Fire vic­tims feel stung by PG&E’s bank­ruptcy

The Tribune (SLO) - - Front Page - BY DALE KASLER AND TONY BIZJAK [email protected]

Doreen Zim­mer­man lost her hill­side home in the Camp Fire last Novem­ber, flee­ing with a dozen pup­pies in the fam­ily car as flam­ing em­bers rained down on Par­adise. Now she feels she’s been made a vic­tim again — by PG&E’s de­ci­sion to file for bank­ruptcy Tues­day.

“The sur­vivors — I call my­self a sur­vivor — we have been shorted,” said Zim­mer­man, who’s liv­ing in a rental home in Yuba City. “PG&E is go­ing to go to vic­tims and say, ‘We are go­ing to pay you 60 cents on the dol­lar, or 50 cents or what­ever.’ They are go­ing to twist this and cry ‘Oh poor me,’ and go back in the board­room and laugh their butts off. They are still go­ing to get bonuses in high man­age­ment.”

Zim­mer­man is among scores of North­ern Cal­i­for­nia wild­fire vic­tims left fum­ing and dis­trust­ful af­ter PG&E filed for bank­ruptcy.

Cit­ing $30 bil­lion in po­ten­tial li­a­bil­i­ties from the 2017 and 2018 wild­fires, util­ity of­fi­cials con­tended the fil­ing is the only way to keep the com­pany go­ing — and in­sisted that their de­ci­sion will ac­tu­ally ben­e­fit fire sur­vivors.

Bank­ruptcy can re­solve wild­fire law­suits “more quickly and more eq­ui­tably than ... the state

court sys­tem,” PG&E Chief Fi­nan­cial Of­fi­cer Ja­son Wells said in court pa­pers. Bank­ruptcy isn’t “a strat­egy or at­tempt to avoid PG&E’s re­spon­si­bil­ity for the heart­break­ing and tragic loss of life, dev­as­tat­ing dam­age and de­struc­tion to homes and busi­nesses.”

Wells added that bank­ruptcy is “in the best in­ter­ests of all the debtors’ stake­hold­ers, in­clud­ing their mil­lions of cus­tomers, em­ploy­ees, wild­fire claimants, other cred­i­tors ... and share­hold­ers.”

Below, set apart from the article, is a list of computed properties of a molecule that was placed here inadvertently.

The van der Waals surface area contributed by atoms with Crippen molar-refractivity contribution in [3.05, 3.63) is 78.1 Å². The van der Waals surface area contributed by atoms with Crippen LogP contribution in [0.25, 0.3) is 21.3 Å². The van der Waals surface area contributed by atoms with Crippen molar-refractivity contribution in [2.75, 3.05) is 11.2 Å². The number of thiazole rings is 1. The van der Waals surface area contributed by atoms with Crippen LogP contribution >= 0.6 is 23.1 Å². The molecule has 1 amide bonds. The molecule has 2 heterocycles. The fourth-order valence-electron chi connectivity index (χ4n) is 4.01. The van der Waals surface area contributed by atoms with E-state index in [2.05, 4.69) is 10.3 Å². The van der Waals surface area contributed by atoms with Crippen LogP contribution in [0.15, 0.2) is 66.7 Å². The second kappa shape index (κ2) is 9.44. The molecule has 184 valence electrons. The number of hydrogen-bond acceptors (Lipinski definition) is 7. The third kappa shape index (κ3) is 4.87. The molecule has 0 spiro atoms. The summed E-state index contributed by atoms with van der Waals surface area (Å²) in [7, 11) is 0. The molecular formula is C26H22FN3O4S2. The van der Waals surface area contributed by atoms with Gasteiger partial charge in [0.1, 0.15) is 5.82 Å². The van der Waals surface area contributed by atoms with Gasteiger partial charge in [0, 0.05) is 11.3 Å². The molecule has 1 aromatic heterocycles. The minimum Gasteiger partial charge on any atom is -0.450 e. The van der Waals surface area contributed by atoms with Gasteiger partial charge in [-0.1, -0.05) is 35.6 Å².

PG&E’s asser­tion was met with con­sid­er­able skep­ti­cism. Assem­bly­man James Gal­lagher, R-Yuba City, who rep­re­sents the area hit by the Camp Fire, said “noth­ing should stand in the way of com­pen­sa­tion for fire vic­tims” – but point­edly ad­ding that his anger is aimed at cor­po­rate ex­ec­u­tives in San Fran­cisco, not the front-line work­ers who are out “bat­tling the el­e­ments.”

“Frankly, I ques­tion whether or not they are re­ally in a bank­ruptcy sit­u­a­tion or if they are sim­ply at­tempt­ing to skirt their obli­ga­tions,” Gal­lagher said in a press state­ment. “The bank­ruptcy court should do a full and thor­ough vet­ting of PG&E’s fi­nan­cial sit­u­a­tion be­fore al­low­ing their Chap­ter 11 pe­ti­tion to pro­ceed.”

Pa­cific Gas and Elec­tric Co. and its par­ent PG&E Corp. sought Chap­ter 11 bank­ruptcy pro­tec­tion in an elec­tronic fil­ing shortly af­ter mid­night.

It puts the com­pany’s fate largely in the hands of U.S. Bank­ruptcy Judge Den­nis Mon­tali, who over­saw PG&E’s first bank­ruptcy in 2001. State of­fi­cials will play a role, too, as they try to ac­com­mo­date ratepay­ers and wild­fire sur­vivors while en­sur­ing the com­pany is healthy enough to keep op­er­at­ing.

Gov. Gavin New­som, in a pre­pared state­ment, said the bank­ruptcy “does not change my fo­cus, which re­mains pro­tect­ing the best in­ter­ests of the peo­ple of Cal­i­for­nia.”

PG&E was al­ready reel­ing from the po­ten­tial fall­out from the 2017 fires. The Camp Fire pushed the com­pany over the edge. The state’s in­ves­ti­ga­tion isn’t com­plete, but PG&E has dis­closed it ex­pe­ri­enced prob­lems on a high­volt­age transmission tower near the ap­par­ent ig­ni­tion point min­utes be­fore the Camp Fire be­gan.

Ex­perts say PG&E’s bank­ruptcy will bring pain for prac­ti­cally ev­ery­one in­volved. Wild­fire sur­vivors who are su­ing PG&E will be­come un­se­cured cred­i­tors with no higher pri­or­ity on PG&E’s as­sets than the com­pany’s bond­hold­ers — who are owed $18 bil­lion.

A wild­fire vic­tims’ at­tor­ney said PG&E is us­ing bank­ruptcy as a dodge.